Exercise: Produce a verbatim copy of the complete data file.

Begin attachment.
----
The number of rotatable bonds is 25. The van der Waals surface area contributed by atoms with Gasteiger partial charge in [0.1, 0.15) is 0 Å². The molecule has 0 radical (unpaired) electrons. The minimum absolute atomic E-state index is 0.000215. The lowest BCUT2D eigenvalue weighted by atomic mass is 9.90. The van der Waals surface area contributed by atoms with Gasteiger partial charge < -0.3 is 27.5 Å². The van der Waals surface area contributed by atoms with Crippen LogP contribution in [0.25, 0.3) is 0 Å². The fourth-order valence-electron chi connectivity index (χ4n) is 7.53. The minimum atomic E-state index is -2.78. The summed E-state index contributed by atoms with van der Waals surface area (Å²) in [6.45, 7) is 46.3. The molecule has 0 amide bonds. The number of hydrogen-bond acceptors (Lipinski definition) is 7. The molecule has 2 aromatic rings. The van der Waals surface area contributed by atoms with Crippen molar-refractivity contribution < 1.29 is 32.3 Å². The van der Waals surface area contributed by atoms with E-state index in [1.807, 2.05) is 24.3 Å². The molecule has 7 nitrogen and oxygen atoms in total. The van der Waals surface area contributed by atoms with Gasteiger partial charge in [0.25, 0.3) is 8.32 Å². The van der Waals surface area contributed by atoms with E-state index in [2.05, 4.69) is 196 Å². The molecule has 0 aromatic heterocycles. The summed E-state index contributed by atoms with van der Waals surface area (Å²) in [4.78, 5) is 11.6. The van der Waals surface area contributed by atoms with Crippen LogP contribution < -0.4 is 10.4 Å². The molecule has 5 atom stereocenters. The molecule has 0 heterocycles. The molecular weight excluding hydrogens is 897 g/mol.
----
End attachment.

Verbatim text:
The number of rotatable bonds is 25. The van der Waals surface area contributed by atoms with Gasteiger partial charge in [0.1, 0.15) is 0 Å². The molecule has 0 radical (unpaired) electrons. The minimum absolute atomic E-state index is 0.000215. The lowest BCUT2D eigenvalue weighted by atomic mass is 9.90. The van der Waals surface area contributed by atoms with Gasteiger partial charge < -0.3 is 27.5 Å². The van der Waals surface area contributed by atoms with Crippen LogP contribution in [0.25, 0.3) is 0 Å². The fourth-order valence-electron chi connectivity index (χ4n) is 7.53. The minimum atomic E-state index is -2.78. The summed E-state index contributed by atoms with van der Waals surface area (Å²) in [6.45, 7) is 46.3. The molecule has 0 amide bonds. The number of hydrogen-bond acceptors (Lipinski definition) is 7. The molecule has 2 aromatic rings. The van der Waals surface area contributed by atoms with Crippen molar-refractivity contribution < 1.29 is 32.3 Å². The van der Waals surface area contributed by atoms with E-state index in [1.807, 2.05) is 24.3 Å². The molecule has 7 nitrogen and oxygen atoms in total. The van der Waals surface area contributed by atoms with Gasteiger partial charge in [0.25, 0.3) is 8.32 Å². The van der Waals surface area contributed by atoms with E-state index in [2.05, 4.69) is 196 Å². The molecule has 0 aromatic heterocycles. The summed E-state index contributed by atoms with van der Waals surface area (Å²) in [4.78, 5) is 11.6. The van der Waals surface area contributed by atoms with Crippen LogP contribution < -0.4 is 10.4 Å². The molecule has 5 atom stereocenters. The molecule has 0 heterocycles. The molecular weight excluding hydrogens is 897 g/mol.